There’s an unusually high number of extraordinary writing this week that deserve mention. Each piece has something in it that may hit home for you and all are educational.
First up is a debut article written for a print publication. The author, Sophie Wegat of Think Prospect, in Australia, is a Site Administrator for Cre8asiteforums and business owner. Her article is called Building a Website on a Budget (PDF link). She writes,
When it comes to setting your online budget I often find itâ€™s better to look at your budget in terms of what you are prepared to spend in the first 12 months as opposed to just budgeting the initial development of your website. By having a budget for the first 12 months, you and your web designer can look at the best way to allocate your money. It may be that you spend 60 per cent building and hosting your website and the remaining 40 per cent to promote it.
I like articles that are easy to understand, get to the point and can mix in a bit of attitude. John Scott came through with that on a subject that could be humdrum. He made it his, by writing John Scott on Link Building. I loved his introduction because I remember those days well.
Back in 2001 ~ 2002 and thereabouts link building was simple. If you wanted to rank for widgets, all you had to do was spam some guestbooks with links pointing to your web page with widgets as the anchor text.
Seriously, rankings were easier to pick than apples from a tree.
John goes on to talk about “intelligent” linking and offers a series of pointers on how to link without triggering spam traps.
He also produced another blog entry that I liked for its honesty and humor (making me laugh is always a good thing!) called On Selling SEO Consulting. Ignoring my favorite part below, it’s a real good (serious information) read.
A lot of SEO companies seem to have a very clearly defined, five step marketing strategy.
1. Sign the client, even if it means over-promising
2. Get the client to sign a non-disclosure agreement
3. Keep the client in the dark
4. Show the client all his #1 rankings for non-competitive search terms
5. Call it a day
Joe Dolson blew everyone away with his incredible short, but nailed the dart in the center, blog piece called A Redesign Isnâ€™t About Design. The point of redesigning, he says, is to “improve” the site. So, what happens when this doesn’t occur? The crux of his piece really zeroed in on the purpose of a redesign effort.
“…my central principal behind ANY redesign project is to improve the site. It should have higher quality code, better accessibility, better search engine optimization, better marketability and a better design.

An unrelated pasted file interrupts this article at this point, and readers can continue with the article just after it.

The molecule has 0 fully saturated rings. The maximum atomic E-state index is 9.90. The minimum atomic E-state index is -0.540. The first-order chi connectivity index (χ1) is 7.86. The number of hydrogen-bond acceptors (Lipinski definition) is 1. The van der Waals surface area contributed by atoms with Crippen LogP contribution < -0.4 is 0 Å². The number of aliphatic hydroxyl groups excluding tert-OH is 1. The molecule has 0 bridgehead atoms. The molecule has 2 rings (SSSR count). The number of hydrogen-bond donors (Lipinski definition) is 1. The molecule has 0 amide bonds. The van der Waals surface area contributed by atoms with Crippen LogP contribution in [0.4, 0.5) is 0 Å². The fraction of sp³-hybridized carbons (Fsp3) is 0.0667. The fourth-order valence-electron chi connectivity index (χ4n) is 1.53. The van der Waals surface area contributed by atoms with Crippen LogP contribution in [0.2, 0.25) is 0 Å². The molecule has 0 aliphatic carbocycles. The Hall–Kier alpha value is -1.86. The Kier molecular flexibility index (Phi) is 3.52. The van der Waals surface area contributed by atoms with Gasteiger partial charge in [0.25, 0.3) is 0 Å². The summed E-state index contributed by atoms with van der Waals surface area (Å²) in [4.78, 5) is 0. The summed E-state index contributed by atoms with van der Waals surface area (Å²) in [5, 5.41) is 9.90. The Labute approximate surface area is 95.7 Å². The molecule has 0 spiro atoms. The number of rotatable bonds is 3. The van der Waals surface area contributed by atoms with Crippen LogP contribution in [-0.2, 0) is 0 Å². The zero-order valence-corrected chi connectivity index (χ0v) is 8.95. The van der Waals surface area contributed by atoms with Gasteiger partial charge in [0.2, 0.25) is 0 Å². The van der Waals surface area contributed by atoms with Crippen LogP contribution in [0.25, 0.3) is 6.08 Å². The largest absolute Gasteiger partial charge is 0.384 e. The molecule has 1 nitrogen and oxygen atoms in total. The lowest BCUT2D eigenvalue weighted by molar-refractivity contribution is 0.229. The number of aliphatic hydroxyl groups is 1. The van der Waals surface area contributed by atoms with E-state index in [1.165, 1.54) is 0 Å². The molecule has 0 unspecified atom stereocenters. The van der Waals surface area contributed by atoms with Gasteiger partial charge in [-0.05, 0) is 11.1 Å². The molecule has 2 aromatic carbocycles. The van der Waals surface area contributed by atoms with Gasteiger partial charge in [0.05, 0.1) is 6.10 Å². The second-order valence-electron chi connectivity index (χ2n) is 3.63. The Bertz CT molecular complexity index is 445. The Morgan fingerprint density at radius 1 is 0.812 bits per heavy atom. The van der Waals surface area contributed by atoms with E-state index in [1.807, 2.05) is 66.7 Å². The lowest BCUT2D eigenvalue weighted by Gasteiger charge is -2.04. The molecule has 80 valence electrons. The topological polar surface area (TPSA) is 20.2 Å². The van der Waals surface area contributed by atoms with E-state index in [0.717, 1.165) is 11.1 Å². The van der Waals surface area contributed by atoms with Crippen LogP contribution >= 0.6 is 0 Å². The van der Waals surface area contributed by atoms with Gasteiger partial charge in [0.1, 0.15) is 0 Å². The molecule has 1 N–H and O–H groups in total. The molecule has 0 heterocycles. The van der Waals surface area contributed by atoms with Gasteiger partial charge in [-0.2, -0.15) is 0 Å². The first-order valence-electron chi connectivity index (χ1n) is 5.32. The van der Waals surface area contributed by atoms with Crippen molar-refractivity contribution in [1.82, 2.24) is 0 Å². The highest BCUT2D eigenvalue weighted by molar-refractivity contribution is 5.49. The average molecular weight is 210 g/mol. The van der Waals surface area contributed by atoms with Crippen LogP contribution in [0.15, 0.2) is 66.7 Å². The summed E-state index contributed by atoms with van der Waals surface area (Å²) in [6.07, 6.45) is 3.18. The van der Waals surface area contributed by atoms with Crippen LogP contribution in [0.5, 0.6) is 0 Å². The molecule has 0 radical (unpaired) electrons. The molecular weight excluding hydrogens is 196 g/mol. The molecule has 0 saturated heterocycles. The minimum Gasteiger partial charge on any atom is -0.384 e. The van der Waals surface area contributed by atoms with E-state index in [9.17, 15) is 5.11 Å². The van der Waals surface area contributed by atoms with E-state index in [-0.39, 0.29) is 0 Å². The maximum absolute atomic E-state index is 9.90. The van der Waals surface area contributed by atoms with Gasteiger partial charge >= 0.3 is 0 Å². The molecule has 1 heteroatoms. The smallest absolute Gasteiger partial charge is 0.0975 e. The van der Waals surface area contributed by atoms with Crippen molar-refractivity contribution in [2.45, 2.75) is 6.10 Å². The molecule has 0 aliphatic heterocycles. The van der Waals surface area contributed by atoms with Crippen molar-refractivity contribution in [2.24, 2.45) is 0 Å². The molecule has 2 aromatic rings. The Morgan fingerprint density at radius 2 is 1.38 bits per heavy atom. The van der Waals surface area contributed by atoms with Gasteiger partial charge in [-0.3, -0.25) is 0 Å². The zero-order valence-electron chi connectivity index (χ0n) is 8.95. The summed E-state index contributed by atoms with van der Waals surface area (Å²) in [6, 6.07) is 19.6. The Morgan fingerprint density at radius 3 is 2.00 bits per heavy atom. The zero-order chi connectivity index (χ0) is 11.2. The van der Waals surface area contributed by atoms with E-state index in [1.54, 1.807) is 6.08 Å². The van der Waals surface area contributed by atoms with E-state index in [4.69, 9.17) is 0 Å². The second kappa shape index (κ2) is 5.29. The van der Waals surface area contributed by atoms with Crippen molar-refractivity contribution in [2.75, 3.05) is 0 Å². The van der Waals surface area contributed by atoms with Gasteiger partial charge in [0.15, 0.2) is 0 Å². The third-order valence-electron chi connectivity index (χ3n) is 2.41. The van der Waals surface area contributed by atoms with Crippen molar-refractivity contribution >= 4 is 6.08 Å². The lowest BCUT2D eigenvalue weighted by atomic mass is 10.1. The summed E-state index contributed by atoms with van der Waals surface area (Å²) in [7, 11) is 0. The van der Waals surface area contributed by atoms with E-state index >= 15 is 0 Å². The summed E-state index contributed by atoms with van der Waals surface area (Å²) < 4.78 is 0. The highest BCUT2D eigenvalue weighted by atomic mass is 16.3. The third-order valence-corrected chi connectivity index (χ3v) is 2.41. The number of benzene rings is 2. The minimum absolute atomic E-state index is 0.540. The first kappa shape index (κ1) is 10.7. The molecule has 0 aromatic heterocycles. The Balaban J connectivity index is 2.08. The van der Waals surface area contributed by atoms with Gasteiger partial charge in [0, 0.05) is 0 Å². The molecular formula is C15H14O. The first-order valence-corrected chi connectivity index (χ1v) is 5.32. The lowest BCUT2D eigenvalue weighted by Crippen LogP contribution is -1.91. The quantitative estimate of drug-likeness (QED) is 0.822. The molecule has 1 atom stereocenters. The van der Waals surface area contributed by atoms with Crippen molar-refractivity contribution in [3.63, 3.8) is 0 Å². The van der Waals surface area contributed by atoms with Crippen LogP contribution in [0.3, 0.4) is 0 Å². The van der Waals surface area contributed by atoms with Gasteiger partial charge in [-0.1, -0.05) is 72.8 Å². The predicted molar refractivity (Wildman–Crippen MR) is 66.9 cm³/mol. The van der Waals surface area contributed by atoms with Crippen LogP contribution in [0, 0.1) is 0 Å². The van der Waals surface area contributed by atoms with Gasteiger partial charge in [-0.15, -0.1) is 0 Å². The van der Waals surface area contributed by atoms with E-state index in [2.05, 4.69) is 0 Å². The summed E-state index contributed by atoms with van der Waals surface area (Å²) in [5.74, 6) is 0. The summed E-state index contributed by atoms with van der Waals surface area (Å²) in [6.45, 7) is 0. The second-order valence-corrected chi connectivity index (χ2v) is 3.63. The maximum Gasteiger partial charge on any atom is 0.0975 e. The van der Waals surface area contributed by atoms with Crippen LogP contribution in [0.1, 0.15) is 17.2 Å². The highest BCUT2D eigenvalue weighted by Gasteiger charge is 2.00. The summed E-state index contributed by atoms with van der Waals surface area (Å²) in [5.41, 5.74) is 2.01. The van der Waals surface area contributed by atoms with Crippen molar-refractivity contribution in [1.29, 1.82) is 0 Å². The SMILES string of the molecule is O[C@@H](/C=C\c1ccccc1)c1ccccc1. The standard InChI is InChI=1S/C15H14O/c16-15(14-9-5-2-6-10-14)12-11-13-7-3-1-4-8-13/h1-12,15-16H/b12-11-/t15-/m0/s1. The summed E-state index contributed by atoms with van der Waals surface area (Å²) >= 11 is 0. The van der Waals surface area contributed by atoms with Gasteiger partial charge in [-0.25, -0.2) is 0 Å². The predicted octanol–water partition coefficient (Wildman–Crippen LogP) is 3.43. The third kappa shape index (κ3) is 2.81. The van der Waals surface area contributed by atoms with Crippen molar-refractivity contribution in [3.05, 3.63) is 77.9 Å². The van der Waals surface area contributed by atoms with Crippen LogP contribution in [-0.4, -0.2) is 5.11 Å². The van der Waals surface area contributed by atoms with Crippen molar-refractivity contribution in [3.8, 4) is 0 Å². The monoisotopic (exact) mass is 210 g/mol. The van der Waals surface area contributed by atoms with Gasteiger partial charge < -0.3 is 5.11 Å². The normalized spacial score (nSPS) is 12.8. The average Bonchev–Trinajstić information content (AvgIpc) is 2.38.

And sometimes, these redesigned sites just donâ€™t have ANY of these qualities. Why was the site redesigned? What drove this change?
Nobody is more approachable and willing to teach the joys of data than Matt Bailey. Lately I feel like a pathetic (okay, embarressed) groupie of Matt’s, but I hope it’s for a good cause. Some of him may rub off on me someday. His latest article is deep, packed with research and thought. It’s called Social Traffic: Useless Gossip or Powerful Word of Mouth. He leads off with,
From the earlier article that I wrote, Social Media Under the Microscope, a lot of conversation was spawned as a result of the data findings. Many questions seemed to have been answered, as many people responded by confirming the same data on their sites. However, there were some new questions created from the data.
The most fascinating questions revolved around defining the difference between different social media technologies, such as blogs, forums, online news sites, and social networking and bookmarking sites. Using the same data, but looking at it in different ways provided some very amazing trends. So, with new & improved charts (complete with fresh new colors) and additional tools to dig into the data, (thanks to ClickTracks) I began the process of analyzing different forms of engagement based on visitor referral sources.
From there you just sit back, read and enjoy the ride.
Sometimes discussions online are inspiring. Once again, the chance to pick up new information is what sets these apart.
Cre8asiteforums:. Explored in this thread are Web 3.0, usability and more.
Cre8asiteforums: Google Bug, only it wasn’t a bug. This is a situation where a designer struggles with hard truths about his website.
SEOMoz: 17 New Rules for Successful E-Commerce Websites. Personal experience, screen shots and additional comments make this the perfect refresher piece and even better for those new to ecommerce design.